Our research lies at the intersection of hydrology, hydrometeorology, and remote sensing and includes topics that deal with hydroclimatic risk, modeling and monitoring of hydrologic extremes, and climate change impact on water resources, among others.
Our research is funded by federal (NASA, NSF, NOAA) and state agencies (FOIR) as well as the industry.
A list of the main thematic areas of our research activities is provided below. For more details about our research projects, see here.
Estimation of hydroclimatic extremes
Estimation of the magnitude, duration and frequency of extremes (precipitation, floods, droughts) across various temporal and spatial scales is of paramount importance for accurate risk assessments and for developing effective mitigation strategies. We integrate state-of-art hydroclimatic observations with novel statistical procedures to provide robust estimates of past and future changes of extremes.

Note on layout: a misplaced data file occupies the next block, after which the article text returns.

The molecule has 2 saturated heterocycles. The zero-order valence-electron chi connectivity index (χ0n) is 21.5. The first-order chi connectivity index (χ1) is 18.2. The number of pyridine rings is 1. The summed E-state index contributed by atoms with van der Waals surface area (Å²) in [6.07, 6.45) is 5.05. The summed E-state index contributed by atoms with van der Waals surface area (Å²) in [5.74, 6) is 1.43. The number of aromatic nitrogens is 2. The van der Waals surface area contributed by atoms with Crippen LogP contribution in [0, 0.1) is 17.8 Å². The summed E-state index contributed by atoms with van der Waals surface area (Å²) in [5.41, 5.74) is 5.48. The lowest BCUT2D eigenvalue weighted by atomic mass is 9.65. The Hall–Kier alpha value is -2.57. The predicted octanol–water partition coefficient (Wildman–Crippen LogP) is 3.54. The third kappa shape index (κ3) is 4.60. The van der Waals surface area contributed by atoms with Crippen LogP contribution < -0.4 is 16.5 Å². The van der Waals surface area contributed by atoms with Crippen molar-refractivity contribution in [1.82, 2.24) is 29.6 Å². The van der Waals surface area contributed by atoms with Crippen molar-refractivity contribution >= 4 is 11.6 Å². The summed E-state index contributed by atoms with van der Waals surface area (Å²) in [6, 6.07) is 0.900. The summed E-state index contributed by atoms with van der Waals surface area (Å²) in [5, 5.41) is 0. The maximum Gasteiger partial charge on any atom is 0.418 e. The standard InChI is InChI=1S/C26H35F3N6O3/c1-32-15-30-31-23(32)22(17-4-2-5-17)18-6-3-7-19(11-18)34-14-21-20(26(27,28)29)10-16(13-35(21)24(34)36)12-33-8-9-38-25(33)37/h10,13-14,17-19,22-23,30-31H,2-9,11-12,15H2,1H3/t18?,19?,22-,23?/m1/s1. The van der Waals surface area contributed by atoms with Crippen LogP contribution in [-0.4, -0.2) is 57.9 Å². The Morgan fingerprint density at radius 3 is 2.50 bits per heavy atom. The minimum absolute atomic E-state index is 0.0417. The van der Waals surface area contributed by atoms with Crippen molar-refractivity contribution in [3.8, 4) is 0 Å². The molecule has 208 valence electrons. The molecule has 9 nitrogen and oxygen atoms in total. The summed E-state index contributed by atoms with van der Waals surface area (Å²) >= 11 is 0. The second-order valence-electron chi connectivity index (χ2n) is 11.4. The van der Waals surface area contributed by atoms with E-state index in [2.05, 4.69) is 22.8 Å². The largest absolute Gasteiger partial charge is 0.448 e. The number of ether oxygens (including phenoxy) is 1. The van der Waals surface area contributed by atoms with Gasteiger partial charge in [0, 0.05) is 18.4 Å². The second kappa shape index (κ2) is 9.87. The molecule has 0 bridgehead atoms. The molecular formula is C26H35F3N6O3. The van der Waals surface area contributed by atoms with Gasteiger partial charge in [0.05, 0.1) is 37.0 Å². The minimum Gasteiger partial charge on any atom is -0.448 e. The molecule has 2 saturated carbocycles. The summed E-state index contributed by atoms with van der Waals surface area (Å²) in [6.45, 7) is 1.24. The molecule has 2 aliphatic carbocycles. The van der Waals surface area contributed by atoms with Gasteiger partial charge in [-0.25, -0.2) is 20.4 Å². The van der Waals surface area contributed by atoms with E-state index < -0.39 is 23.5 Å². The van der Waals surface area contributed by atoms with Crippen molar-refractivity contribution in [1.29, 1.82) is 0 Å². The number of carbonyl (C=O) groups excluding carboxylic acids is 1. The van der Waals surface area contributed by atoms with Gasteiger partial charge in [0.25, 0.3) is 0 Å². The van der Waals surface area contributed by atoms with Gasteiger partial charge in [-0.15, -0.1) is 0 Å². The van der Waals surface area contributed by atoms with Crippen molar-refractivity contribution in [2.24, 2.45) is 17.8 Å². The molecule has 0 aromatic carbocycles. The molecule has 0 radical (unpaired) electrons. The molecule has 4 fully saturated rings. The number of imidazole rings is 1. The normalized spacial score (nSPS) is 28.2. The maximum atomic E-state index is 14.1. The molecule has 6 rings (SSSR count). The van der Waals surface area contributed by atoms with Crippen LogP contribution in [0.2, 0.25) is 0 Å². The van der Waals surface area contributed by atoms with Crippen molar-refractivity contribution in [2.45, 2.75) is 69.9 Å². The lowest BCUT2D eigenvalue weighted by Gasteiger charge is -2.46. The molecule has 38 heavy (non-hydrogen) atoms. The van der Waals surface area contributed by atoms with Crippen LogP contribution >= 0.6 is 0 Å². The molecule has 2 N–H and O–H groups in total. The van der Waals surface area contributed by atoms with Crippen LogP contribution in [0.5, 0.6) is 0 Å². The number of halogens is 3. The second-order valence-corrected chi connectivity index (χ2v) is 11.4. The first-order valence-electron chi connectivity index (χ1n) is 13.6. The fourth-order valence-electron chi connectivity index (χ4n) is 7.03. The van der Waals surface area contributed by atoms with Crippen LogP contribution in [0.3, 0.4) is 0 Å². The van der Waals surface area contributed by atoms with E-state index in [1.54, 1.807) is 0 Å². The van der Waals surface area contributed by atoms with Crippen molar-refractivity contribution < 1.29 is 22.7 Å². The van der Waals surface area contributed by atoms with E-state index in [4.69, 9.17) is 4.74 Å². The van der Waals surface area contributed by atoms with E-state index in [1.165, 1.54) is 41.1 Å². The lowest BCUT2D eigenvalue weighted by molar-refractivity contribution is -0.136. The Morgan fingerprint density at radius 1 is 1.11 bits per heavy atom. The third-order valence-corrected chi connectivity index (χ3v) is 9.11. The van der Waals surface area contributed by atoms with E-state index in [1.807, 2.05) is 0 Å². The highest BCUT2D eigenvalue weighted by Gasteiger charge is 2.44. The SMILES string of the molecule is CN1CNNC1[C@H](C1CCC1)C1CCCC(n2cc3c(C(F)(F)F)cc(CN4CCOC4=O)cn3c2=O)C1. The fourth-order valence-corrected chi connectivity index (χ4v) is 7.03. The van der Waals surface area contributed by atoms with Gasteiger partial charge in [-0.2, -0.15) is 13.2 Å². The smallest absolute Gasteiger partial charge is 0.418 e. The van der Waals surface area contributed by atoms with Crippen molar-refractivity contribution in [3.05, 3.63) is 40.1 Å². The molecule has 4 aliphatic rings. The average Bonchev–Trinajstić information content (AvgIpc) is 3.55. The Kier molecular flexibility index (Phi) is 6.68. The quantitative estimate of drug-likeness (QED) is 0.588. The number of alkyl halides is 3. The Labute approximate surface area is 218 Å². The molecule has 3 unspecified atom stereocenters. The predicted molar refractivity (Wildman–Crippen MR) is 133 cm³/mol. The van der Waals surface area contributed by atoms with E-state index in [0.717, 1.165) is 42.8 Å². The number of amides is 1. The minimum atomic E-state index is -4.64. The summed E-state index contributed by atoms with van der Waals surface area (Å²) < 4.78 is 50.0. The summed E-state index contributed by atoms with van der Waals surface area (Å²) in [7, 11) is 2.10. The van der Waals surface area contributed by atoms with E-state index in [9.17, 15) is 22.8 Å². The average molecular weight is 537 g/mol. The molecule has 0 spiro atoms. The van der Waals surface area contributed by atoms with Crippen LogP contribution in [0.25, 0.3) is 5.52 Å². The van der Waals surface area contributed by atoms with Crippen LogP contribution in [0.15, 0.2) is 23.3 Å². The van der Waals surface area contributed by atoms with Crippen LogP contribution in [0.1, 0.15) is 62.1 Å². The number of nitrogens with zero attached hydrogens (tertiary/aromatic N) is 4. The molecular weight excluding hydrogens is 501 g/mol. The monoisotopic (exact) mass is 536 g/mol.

Precipitation Estimation and Uncertainty Quantification
Reliable precipitation information from remote sensors is a crucial requirement for meaningful hydrologic assessment. We are using statistical methods to optimally combine in-situ observations and atmospheric reanalysis with satellite-based precipitation estimates. Quantification of precipitation uncertainty and its propagation in simulated hydrologic variables provides important information for several fields in water resources and environmental sciences, such as water resources management, agriculture and irrigation practices, and hydrologic hazard prediction.
Prediction of hydrogeomorhic hazards
Accurate and timely prediction of hydrologic and hydrogeomorphic hazards such as flash floods, debris flows and landslides are mandatory for improving preparedness and response during imminent disasters. Our research focuses on developing predictive models that integrate with remote sensing observations and weather forecasts to improve early warning procedures and advance resilience of our communities.